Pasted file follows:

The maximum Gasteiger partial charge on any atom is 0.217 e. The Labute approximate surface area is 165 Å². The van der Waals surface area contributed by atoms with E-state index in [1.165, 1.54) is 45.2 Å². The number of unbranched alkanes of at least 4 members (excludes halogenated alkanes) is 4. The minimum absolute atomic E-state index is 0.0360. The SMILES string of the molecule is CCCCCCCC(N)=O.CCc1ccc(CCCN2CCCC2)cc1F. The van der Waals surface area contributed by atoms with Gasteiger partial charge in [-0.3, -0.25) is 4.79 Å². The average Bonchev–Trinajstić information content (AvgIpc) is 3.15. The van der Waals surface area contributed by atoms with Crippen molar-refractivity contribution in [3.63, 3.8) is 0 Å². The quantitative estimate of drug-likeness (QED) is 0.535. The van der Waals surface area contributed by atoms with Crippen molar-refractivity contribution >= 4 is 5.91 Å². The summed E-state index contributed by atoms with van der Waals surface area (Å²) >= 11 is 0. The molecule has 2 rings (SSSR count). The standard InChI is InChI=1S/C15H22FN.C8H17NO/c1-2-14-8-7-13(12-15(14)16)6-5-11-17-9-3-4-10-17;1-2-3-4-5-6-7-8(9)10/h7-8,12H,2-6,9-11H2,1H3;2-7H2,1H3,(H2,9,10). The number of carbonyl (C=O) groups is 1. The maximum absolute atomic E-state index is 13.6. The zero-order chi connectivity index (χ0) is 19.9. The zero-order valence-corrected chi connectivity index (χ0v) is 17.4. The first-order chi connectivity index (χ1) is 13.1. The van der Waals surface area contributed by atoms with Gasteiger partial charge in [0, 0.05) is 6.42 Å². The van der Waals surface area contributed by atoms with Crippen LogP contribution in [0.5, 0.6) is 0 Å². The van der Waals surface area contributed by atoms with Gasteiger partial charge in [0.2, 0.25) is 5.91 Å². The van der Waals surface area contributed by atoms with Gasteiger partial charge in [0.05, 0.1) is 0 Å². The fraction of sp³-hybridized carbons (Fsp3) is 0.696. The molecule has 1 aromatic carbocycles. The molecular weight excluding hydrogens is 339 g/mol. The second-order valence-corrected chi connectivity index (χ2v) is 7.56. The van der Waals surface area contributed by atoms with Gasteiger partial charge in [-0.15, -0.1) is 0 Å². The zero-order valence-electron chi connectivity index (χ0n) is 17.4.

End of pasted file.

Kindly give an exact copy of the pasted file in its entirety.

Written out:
The maximum Gasteiger partial charge on any atom is 0.217 e. The Labute approximate surface area is 165 Å². The van der Waals surface area contributed by atoms with E-state index in [1.165, 1.54) is 45.2 Å². The number of unbranched alkanes of at least 4 members (excludes halogenated alkanes) is 4. The minimum absolute atomic E-state index is 0.0360. The SMILES string of the molecule is CCCCCCCC(N)=O.CCc1ccc(CCCN2CCCC2)cc1F. The van der Waals surface area contributed by atoms with Gasteiger partial charge in [-0.3, -0.25) is 4.79 Å². The average Bonchev–Trinajstić information content (AvgIpc) is 3.15. The van der Waals surface area contributed by atoms with Crippen molar-refractivity contribution in [3.63, 3.8) is 0 Å². The quantitative estimate of drug-likeness (QED) is 0.535. The van der Waals surface area contributed by atoms with Crippen molar-refractivity contribution >= 4 is 5.91 Å². The summed E-state index contributed by atoms with van der Waals surface area (Å²) >= 11 is 0. The molecule has 2 rings (SSSR count). The standard InChI is InChI=1S/C15H22FN.C8H17NO/c1-2-14-8-7-13(12-15(14)16)6-5-11-17-9-3-4-10-17;1-2-3-4-5-6-7-8(9)10/h7-8,12H,2-6,9-11H2,1H3;2-7H2,1H3,(H2,9,10). The number of carbonyl (C=O) groups is 1. The maximum absolute atomic E-state index is 13.6. The zero-order chi connectivity index (χ0) is 19.9. The zero-order valence-corrected chi connectivity index (χ0v) is 17.4. The first-order chi connectivity index (χ1) is 13.1. The van der Waals surface area contributed by atoms with Gasteiger partial charge in [0, 0.05) is 6.42 Å². The van der Waals surface area contributed by atoms with Crippen LogP contribution in [0.5, 0.6) is 0 Å². The van der Waals surface area contributed by atoms with Gasteiger partial charge in [0.2, 0.25) is 5.91 Å². The van der Waals surface area contributed by atoms with Gasteiger partial charge in [0.05, 0.1) is 0 Å². The fraction of sp³-hybridized carbons (Fsp3) is 0.696. The molecule has 1 aromatic carbocycles. The molecular weight excluding hydrogens is 339 g/mol. The second-order valence-corrected chi connectivity index (χ2v) is 7.56. The van der Waals surface area contributed by atoms with Gasteiger partial charge in [-0.15, -0.1) is 0 Å². The zero-order valence-electron chi connectivity index (χ0n) is 17.4.